Cheap, waterless toilet heads for African trial

Nano Toilet
Copyright: Cranfield University

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  • Toilet turns waste into drinking water and power
  • It uses no water and would be rented to spread cost
  • It is due to be trialled next year, possibly in Ghana

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A cheap toilet design that requires no water or external energy to process human waste is to be trialled next year in Africa, possibly in Ghana.

Currently, 2.3 billion people have no access to safe, hygienic toilets because many countries lack the money and infrastructure to provide them. The Nano Membrane Toilet — which is estimated to cost less than 5 US cents per person per day — could ease this problem, say its inventors at Cranfield University in the United Kingdom.

After using the toilet, urine and faeces are removed by a rotating chamber. The waste is then filtered through a nanotechnology membrane with holes just big enough for pure water molecules. The solid waste and pathogens, which are too big to pass through the membrane, are diverted into a different chamber.

“Any transformational technology must be aspirational, accessible and affordable, especially in isolated, marginalised areas.”

Carolynne Wheeler, WaterAid

This second chamber, the gasifier, is where the solid waste is meant to be incinerated to generate heat that can be used to power the toilet. However, this part of the innovation is still being worked on, according to the Cranfield team.

The water the toilet produces is potable, the researchers say. The only waste product is ash from the burning of the solid matter, which can be safely added to the household waste. The process may produce enough surplus energy to charge small appliances such as mobile phones, according to the inventors.

Photo credit: Ross Tierney

The toilet, one of the responses to the Bill & Melinda Gates Foundation’s Reinvent the Toilet Challenge, a programme launched in 2011, could be on sale in a few years, its inventors hope.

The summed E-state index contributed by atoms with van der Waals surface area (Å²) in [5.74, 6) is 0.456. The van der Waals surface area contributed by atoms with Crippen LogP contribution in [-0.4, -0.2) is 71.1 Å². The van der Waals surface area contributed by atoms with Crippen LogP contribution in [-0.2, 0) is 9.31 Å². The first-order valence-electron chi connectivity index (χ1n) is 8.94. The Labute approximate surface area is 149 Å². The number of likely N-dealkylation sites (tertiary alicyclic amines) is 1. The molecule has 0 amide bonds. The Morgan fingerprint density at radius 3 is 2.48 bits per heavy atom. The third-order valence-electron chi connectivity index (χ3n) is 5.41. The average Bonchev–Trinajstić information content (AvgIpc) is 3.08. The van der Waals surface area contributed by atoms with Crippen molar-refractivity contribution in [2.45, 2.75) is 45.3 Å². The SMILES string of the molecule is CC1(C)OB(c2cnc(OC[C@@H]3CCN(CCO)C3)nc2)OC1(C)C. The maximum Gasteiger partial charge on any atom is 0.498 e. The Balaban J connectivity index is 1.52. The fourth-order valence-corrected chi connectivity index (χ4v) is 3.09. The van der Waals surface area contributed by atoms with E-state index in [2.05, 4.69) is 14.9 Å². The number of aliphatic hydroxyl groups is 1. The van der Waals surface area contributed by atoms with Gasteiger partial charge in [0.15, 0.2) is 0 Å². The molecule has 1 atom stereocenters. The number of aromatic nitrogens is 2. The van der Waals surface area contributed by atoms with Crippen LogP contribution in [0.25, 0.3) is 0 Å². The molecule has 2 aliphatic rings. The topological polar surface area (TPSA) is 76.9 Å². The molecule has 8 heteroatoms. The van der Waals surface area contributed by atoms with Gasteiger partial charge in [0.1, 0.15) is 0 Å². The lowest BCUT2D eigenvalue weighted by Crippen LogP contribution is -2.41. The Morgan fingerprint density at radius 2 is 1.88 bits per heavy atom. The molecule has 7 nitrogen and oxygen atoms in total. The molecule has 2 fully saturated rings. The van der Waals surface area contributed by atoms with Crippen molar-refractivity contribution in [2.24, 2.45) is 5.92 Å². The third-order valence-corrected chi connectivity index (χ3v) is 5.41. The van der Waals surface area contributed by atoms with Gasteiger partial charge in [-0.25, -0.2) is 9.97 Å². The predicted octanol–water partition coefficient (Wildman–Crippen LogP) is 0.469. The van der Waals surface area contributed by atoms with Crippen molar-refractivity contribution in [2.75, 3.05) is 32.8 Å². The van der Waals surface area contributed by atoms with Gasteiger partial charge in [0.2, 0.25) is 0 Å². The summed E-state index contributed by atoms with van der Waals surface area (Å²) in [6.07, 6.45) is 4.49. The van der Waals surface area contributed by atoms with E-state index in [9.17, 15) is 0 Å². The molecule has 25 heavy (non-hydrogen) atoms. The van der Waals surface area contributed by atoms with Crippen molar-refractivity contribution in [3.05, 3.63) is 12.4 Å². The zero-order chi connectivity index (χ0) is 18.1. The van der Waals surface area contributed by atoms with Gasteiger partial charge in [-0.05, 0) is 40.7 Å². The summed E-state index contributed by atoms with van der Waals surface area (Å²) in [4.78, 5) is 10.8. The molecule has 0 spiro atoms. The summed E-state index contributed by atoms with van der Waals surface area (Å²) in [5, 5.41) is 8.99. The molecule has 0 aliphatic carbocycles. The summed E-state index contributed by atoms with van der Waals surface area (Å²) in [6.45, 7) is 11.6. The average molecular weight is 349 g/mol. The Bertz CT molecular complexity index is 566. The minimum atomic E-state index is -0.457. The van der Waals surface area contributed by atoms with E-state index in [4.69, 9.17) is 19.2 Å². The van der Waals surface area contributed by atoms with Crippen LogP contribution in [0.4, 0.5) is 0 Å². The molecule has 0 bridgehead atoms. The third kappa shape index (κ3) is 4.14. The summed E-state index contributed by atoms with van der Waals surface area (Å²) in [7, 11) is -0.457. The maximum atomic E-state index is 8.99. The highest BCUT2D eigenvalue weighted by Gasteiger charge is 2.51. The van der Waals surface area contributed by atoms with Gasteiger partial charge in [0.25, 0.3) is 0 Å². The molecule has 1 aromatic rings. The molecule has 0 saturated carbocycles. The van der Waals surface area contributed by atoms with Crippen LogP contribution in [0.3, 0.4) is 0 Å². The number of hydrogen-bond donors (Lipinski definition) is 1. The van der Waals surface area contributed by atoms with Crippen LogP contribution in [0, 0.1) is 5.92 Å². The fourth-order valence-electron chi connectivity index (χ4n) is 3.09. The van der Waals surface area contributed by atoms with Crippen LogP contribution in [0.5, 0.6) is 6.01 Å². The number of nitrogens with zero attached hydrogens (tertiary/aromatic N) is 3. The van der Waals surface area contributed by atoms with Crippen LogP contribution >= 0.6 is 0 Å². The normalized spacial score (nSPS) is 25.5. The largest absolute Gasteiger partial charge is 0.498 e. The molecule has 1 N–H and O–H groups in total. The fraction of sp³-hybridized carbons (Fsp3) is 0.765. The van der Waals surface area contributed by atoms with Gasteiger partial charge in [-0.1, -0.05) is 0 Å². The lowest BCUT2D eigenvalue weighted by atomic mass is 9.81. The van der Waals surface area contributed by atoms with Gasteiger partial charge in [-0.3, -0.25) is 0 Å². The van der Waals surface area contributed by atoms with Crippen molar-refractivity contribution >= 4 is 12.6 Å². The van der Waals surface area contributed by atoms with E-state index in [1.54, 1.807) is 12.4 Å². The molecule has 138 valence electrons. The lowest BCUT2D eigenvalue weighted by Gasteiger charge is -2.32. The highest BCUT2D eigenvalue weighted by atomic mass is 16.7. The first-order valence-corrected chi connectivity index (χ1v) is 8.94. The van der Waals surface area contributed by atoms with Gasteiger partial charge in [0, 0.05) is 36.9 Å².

Other green toilet solutions have been criticised for being too high tech, expensive or fragile.

Cranfield researcher Alison Parker says none of the individual components are expensive. “All the material is off-the-shelf, including the membrane,” she says. The toilet would be rented to households through a local company, spreading the cost over a longer period to stay within the constraint set as part of the Gate Foundation’s challenge of five cents per user a day, including servicing costs, she adds.

Carolynne Wheeler, lead author of a report by charity WaterAid on the state of the world’s toilets that was issued last week to mark World Toilet Day, says the design “could be promising in certain contexts such as in Nigeria — a middle-income country where the sanitation situation is regressing, even in urban areas”.

Wheeler says some people would rather go outdoors than use a smelly room inside their house, so the new toilet’s odourless feature is attractive. “Any transformational technology must be aspirational, accessible and affordable, especially in isolated, marginalised areas,” she adds.

Trials of the Nano Membrane Toilet may be conducted with the Clean Team, a sanitation business in Ghana that has already helped research consumer interest in the toilet in the southern city of Kumasi.

Every year, 314,000 children under five die because of poor water quality, sanitation and hygiene, WaterAid says. Women are also vulnerable to rape as they venture into the open to relieve themselves.